Hospital-employed patient advocates are also beholden to hospital policies and procedures. Because they are accountable to hospital administration, they can be restricted in their ability to advocate beyond rigid corporate guidelines. Independent Patient Advocates, on the other hand, can be more objective because they are not associated with a specific healthcare provider and are not financially dependent on any one organization. They can often provide a wider range of services and have more freedom to advocate for patients and their loved ones.

The education and training of Independent Patient Advocates can vary widely. Some Independent Patient Advocates have backgrounds in healthcare, such as nursing, social work, aging life care, or healthcare administration. Others have experience in insurance, rare disease, long term care, pharmacy, or as caregivers for loved ones. A growing number of Independent Patient Advocates are former patients and survivors who have mentored others who are experiencing injuries and illnesses similar to theirs.

The Patient Advocate Certification Board (PACB) is the credentialing body for the profession. Independent Patient Advocates who have been certified by the PACB proudly display the BCPA credentials on their profile page. The Board works to manage and maintain a universally recognized certification for patient/health advocates; establish and maintain relevant knowledge domains, skills, ethical standards and best practices for advocates; collaborate with healthcare consumers to achieve patient and family centered care; establish professional development for certified advocates; and promote and professionalize patient advocacy.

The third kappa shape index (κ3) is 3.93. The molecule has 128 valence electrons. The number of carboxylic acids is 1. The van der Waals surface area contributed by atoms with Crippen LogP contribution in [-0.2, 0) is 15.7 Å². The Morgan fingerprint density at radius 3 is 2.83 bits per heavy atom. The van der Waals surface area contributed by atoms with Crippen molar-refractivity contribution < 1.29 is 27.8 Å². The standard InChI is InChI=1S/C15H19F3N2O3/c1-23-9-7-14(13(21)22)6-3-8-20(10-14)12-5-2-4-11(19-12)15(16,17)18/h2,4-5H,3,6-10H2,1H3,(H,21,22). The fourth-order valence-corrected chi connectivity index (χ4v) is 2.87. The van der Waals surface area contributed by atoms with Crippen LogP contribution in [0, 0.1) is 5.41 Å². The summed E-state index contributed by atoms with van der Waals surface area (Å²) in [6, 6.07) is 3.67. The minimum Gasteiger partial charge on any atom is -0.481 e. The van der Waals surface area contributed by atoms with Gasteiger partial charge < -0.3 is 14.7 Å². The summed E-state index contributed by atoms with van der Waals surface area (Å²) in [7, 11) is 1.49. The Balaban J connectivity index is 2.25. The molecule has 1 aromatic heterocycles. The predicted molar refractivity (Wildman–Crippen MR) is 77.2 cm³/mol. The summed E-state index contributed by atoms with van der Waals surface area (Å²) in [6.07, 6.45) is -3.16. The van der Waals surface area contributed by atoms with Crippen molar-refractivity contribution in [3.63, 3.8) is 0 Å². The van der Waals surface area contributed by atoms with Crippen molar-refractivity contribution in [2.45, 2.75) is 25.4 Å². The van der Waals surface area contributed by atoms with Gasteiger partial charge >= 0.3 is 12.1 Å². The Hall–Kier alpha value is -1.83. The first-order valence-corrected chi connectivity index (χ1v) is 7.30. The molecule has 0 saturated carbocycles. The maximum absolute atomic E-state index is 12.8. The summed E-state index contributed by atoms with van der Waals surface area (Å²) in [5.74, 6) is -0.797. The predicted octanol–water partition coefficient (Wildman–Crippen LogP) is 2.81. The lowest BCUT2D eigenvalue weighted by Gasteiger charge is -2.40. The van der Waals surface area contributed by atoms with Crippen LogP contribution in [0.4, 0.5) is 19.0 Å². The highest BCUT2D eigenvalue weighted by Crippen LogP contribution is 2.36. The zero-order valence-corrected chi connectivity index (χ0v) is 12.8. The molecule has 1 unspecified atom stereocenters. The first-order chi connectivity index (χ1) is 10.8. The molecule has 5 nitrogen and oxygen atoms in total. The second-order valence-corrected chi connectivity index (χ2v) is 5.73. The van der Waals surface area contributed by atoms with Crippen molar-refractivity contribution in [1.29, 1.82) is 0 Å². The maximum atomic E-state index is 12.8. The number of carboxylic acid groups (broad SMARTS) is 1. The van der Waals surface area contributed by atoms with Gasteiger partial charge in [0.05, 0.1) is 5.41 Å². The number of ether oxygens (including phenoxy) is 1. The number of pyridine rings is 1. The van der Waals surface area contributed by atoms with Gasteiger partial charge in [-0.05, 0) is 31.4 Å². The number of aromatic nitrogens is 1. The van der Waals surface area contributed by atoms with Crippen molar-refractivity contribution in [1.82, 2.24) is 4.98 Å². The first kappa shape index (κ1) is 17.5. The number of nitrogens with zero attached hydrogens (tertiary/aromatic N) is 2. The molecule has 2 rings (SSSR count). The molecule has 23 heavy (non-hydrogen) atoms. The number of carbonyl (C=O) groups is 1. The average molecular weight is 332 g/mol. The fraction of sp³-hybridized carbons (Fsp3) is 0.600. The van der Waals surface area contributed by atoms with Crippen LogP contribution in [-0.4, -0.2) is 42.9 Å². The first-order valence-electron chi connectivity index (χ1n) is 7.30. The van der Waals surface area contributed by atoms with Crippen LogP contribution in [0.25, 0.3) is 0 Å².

Board Certified Patient Advocates are required to receive ongoing training and continuing education and most Independent Patient and Health Care Advocates routinely attend workshops, conferences, and other professional development opportunities to stay up to date with healthcare and patient advocacy.

Independent Patient Advocates are not covered by health insurance for a couple notable reasons. First, health insurance companies are unwilling to pay Independent Patient Advocates to fight against their own policies and decisions. It is simply not in the best interests of health insurance companies to pay for Independent Patient Advocates.